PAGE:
Stonewalling should no longer be possible because the impeachment inquiry invalidates the administration's spurious assertions that only the executive branch can investigate lawbreaking, and that congressional requests for documents and testimony are not pursuant to any “legitimate legislative function”. Impeachment is indisputably a legislative function.
If hearings produce a significant shift in public opinion in favour of impeachment– which is a distinct possibility, opening cracks in the Republican Senate firewall – then adopting articles of impeachment and forcing a Senate trial makes sense.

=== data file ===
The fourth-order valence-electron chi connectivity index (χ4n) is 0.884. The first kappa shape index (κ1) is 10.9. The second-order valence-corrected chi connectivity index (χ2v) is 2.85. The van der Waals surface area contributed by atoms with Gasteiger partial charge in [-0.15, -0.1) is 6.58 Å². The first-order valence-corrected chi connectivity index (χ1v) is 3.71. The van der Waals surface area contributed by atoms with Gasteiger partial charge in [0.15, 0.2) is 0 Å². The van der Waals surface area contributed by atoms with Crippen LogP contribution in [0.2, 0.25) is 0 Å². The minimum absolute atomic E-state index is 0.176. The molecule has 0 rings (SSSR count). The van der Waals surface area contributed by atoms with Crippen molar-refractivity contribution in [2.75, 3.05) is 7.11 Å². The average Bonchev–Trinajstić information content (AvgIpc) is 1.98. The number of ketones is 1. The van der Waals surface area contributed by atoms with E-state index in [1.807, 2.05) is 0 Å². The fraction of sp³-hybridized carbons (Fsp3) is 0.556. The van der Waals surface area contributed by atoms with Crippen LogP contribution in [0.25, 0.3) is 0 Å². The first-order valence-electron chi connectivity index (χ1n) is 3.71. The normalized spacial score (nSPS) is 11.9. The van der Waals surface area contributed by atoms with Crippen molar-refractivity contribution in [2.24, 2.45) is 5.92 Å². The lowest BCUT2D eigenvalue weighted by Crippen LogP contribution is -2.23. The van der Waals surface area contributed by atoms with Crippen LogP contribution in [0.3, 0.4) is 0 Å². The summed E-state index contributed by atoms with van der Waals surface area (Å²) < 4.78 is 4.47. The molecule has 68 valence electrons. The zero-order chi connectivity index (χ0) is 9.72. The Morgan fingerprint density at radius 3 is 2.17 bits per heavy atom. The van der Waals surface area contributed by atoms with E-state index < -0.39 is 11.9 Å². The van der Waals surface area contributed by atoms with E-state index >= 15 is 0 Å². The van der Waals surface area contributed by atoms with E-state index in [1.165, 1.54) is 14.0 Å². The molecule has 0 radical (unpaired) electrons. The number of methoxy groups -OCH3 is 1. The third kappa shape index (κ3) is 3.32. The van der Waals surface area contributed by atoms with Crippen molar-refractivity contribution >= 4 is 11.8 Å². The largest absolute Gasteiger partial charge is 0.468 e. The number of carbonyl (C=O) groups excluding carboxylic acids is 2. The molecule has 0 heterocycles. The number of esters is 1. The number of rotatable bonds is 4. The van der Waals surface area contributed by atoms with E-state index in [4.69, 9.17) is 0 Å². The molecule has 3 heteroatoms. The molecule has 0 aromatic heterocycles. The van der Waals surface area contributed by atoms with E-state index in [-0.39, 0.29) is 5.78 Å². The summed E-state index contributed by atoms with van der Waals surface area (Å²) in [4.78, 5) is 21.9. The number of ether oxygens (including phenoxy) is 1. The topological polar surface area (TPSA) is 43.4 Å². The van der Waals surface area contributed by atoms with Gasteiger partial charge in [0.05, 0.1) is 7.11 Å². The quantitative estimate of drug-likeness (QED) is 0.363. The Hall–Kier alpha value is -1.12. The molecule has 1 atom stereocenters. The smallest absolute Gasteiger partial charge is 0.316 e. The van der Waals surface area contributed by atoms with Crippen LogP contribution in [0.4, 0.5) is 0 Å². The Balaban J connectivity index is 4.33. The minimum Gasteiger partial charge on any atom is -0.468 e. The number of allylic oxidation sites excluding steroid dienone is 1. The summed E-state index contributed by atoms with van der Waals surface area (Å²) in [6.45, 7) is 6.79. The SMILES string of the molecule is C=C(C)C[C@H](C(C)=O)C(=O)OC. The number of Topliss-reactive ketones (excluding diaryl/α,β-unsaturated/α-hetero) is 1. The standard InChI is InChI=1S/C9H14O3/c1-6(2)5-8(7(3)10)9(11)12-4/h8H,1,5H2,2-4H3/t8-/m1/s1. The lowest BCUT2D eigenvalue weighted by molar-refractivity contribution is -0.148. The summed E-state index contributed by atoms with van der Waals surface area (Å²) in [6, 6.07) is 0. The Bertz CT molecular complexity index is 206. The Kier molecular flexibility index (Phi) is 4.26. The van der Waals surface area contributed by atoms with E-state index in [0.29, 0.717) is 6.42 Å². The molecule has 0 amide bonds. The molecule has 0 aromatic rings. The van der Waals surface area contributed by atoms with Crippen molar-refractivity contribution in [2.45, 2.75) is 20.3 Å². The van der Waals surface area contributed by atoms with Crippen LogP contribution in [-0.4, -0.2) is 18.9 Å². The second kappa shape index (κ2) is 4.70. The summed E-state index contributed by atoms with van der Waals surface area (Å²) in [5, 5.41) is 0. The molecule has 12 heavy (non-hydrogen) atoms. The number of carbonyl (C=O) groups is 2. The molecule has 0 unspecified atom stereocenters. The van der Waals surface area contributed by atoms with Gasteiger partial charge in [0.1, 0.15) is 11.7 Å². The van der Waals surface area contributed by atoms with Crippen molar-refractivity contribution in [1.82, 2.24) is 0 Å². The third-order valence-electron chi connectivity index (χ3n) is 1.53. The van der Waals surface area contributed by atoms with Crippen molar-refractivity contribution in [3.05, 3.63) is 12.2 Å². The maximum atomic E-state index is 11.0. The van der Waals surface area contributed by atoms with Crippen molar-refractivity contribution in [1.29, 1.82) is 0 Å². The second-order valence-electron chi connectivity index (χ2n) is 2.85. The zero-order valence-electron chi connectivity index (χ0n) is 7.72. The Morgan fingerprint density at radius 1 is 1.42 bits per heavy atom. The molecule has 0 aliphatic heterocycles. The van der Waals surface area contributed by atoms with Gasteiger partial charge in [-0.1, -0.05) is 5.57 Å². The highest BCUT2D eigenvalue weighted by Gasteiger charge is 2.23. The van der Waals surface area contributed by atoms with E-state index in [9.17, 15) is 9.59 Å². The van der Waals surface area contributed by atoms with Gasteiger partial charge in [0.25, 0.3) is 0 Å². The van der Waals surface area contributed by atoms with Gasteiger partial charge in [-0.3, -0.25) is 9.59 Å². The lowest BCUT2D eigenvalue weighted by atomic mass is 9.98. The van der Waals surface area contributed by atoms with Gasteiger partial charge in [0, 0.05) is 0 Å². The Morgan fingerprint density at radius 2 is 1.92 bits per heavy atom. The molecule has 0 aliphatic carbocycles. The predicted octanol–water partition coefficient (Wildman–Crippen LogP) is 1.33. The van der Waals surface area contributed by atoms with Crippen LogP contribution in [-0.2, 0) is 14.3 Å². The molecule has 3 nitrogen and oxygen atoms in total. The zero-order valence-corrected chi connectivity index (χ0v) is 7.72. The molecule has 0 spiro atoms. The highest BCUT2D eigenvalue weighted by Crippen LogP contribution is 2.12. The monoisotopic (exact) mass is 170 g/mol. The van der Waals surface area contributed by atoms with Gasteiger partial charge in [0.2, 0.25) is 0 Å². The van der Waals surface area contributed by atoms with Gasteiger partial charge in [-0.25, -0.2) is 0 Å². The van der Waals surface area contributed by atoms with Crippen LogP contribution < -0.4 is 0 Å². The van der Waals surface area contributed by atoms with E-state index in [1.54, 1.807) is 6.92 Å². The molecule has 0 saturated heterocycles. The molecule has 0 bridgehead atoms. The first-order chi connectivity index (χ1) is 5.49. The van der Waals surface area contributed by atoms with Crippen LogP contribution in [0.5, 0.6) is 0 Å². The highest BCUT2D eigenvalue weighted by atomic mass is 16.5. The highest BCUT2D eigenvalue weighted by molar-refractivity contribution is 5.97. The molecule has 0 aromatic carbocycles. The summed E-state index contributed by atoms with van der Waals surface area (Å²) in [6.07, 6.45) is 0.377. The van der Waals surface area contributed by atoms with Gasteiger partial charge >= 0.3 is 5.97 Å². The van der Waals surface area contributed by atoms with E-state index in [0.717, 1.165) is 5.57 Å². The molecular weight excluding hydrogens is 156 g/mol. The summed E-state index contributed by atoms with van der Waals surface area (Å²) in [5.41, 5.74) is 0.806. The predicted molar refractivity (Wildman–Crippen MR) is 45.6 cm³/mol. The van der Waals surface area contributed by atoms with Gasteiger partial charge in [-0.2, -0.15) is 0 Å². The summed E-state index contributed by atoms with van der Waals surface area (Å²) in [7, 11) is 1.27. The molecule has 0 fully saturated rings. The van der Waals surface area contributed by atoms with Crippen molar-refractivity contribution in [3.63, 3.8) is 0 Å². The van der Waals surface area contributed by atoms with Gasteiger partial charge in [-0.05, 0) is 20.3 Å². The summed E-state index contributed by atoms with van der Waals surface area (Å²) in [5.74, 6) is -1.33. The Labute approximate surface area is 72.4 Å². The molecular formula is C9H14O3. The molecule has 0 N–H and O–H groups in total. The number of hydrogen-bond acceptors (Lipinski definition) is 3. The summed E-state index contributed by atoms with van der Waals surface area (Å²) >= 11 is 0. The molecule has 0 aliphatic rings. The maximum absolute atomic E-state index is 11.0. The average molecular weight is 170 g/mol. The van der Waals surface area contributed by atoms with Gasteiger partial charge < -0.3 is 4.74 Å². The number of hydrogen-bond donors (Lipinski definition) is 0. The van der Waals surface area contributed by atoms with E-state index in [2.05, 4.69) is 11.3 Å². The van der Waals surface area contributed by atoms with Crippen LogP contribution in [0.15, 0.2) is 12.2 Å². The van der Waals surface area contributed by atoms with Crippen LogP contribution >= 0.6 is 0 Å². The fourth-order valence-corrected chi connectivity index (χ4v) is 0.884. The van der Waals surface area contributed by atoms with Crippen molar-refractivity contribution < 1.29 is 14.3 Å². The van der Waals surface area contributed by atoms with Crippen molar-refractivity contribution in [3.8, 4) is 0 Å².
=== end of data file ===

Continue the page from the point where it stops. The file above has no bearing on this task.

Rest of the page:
Otherwise, Democrats should avoid passing the baton to Mr McConnell and instead use hearings to promote a detailed, overwhelming narrative of Mr Trump’s wrongdoings for the public in the 2020 election.
Public opinion is already shifting, with a slight majority for the first time in favour of impeaching the president. That could quickly snowball.
Many Republican senators are dodging the issue rather than defending Mr Trump. They know this behaviour is completely indefensible, even if the president cannot fathom why.
How ironic that, having survived a massive investigation into allegedly co-operating with one foreign country to win his first election, Mr Trump might be undone by actively soliciting such interference from another country to secure re-election in his second.
Hussein Ibish is a senior resident scholar at the Arab Gulf States Institute in Washington